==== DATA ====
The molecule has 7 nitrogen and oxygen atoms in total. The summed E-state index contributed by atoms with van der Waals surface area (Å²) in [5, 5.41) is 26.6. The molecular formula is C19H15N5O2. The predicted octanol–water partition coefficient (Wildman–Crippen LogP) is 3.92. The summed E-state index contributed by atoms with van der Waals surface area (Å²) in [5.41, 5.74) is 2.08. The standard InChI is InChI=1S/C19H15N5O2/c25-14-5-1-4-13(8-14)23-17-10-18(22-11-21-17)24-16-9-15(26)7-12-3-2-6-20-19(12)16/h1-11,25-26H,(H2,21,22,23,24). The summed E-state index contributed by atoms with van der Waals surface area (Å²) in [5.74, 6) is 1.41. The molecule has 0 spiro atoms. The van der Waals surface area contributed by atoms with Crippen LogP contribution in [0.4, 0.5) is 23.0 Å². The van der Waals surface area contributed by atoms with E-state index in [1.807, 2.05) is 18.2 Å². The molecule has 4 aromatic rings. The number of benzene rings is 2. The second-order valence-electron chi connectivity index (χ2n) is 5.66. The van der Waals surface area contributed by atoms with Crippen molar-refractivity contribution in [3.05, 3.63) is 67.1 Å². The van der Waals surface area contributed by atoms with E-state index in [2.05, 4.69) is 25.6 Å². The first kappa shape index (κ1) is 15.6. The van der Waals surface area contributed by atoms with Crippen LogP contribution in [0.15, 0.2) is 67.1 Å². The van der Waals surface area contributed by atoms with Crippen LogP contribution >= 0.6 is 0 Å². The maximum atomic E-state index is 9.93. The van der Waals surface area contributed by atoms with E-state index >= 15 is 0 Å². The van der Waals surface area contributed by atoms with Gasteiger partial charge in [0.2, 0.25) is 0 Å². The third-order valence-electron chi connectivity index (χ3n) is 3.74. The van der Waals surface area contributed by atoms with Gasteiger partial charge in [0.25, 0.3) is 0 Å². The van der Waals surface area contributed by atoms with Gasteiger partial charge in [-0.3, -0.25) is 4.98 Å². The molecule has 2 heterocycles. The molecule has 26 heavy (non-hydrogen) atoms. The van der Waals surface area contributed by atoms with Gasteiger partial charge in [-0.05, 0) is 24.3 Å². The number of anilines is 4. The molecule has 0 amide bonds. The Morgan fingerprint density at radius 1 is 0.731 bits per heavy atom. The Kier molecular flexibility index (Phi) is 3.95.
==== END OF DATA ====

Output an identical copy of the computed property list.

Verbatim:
The molecule has 7 nitrogen and oxygen atoms in total. The summed E-state index contributed by atoms with van der Waals surface area (Å²) in [5, 5.41) is 26.6. The molecular formula is C19H15N5O2. The predicted octanol–water partition coefficient (Wildman–Crippen LogP) is 3.92. The summed E-state index contributed by atoms with van der Waals surface area (Å²) in [5.41, 5.74) is 2.08. The standard InChI is InChI=1S/C19H15N5O2/c25-14-5-1-4-13(8-14)23-17-10-18(22-11-21-17)24-16-9-15(26)7-12-3-2-6-20-19(12)16/h1-11,25-26H,(H2,21,22,23,24). The summed E-state index contributed by atoms with van der Waals surface area (Å²) in [5.74, 6) is 1.41. The molecule has 0 spiro atoms. The van der Waals surface area contributed by atoms with Crippen LogP contribution in [0.4, 0.5) is 23.0 Å². The van der Waals surface area contributed by atoms with E-state index in [1.807, 2.05) is 18.2 Å². The molecule has 4 aromatic rings. The number of benzene rings is 2. The second-order valence-electron chi connectivity index (χ2n) is 5.66. The van der Waals surface area contributed by atoms with Crippen molar-refractivity contribution in [3.05, 3.63) is 67.1 Å². The van der Waals surface area contributed by atoms with E-state index in [2.05, 4.69) is 25.6 Å². The first kappa shape index (κ1) is 15.6. The van der Waals surface area contributed by atoms with Crippen LogP contribution in [0.15, 0.2) is 67.1 Å². The van der Waals surface area contributed by atoms with Crippen LogP contribution >= 0.6 is 0 Å². The maximum atomic E-state index is 9.93. The van der Waals surface area contributed by atoms with E-state index >= 15 is 0 Å². The van der Waals surface area contributed by atoms with Gasteiger partial charge in [0.2, 0.25) is 0 Å². The third-order valence-electron chi connectivity index (χ3n) is 3.74. The van der Waals surface area contributed by atoms with Gasteiger partial charge in [0.25, 0.3) is 0 Å². The van der Waals surface area contributed by atoms with Gasteiger partial charge in [-0.3, -0.25) is 4.98 Å². The molecule has 2 heterocycles. The molecule has 26 heavy (non-hydrogen) atoms. The van der Waals surface area contributed by atoms with Gasteiger partial charge in [-0.05, 0) is 24.3 Å². The number of anilines is 4. The molecule has 0 amide bonds. The Morgan fingerprint density at radius 1 is 0.731 bits per heavy atom. The Kier molecular flexibility index (Phi) is 3.95.